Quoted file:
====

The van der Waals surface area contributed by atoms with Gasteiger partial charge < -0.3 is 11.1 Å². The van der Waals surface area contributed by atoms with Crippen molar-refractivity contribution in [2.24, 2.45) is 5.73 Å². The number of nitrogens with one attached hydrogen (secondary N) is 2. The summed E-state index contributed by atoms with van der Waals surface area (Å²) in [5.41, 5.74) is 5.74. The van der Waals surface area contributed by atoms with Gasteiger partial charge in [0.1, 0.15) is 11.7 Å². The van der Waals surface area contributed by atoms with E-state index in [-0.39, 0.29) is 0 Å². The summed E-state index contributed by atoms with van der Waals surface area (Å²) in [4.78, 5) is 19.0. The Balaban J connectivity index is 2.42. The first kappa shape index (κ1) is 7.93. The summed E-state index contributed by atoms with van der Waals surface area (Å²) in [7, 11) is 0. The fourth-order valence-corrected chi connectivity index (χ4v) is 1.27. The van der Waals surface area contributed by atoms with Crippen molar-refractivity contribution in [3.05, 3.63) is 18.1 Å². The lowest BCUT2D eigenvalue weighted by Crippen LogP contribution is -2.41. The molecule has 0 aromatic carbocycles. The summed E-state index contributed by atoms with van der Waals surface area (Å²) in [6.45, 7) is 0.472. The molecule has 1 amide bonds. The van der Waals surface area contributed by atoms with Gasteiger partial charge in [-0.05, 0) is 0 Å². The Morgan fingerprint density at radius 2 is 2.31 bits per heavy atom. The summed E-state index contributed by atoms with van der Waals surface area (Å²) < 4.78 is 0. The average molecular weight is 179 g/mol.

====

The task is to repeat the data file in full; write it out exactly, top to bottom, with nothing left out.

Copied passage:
The van der Waals surface area contributed by atoms with Gasteiger partial charge < -0.3 is 11.1 Å². The van der Waals surface area contributed by atoms with Crippen molar-refractivity contribution in [2.24, 2.45) is 5.73 Å². The number of nitrogens with one attached hydrogen (secondary N) is 2. The summed E-state index contributed by atoms with van der Waals surface area (Å²) in [5.41, 5.74) is 5.74. The van der Waals surface area contributed by atoms with Gasteiger partial charge in [0.1, 0.15) is 11.7 Å². The van der Waals surface area contributed by atoms with E-state index in [-0.39, 0.29) is 0 Å². The summed E-state index contributed by atoms with van der Waals surface area (Å²) in [4.78, 5) is 19.0. The Balaban J connectivity index is 2.42. The first kappa shape index (κ1) is 7.93. The summed E-state index contributed by atoms with van der Waals surface area (Å²) in [7, 11) is 0. The fourth-order valence-corrected chi connectivity index (χ4v) is 1.27. The van der Waals surface area contributed by atoms with Crippen molar-refractivity contribution in [3.05, 3.63) is 18.1 Å². The lowest BCUT2D eigenvalue weighted by Crippen LogP contribution is -2.41. The molecule has 0 aromatic carbocycles. The summed E-state index contributed by atoms with van der Waals surface area (Å²) in [6.45, 7) is 0.472. The molecule has 1 amide bonds. The van der Waals surface area contributed by atoms with Gasteiger partial charge in [-0.05, 0) is 0 Å². The Morgan fingerprint density at radius 2 is 2.31 bits per heavy atom. The summed E-state index contributed by atoms with van der Waals surface area (Å²) < 4.78 is 0. The average molecular weight is 179 g/mol.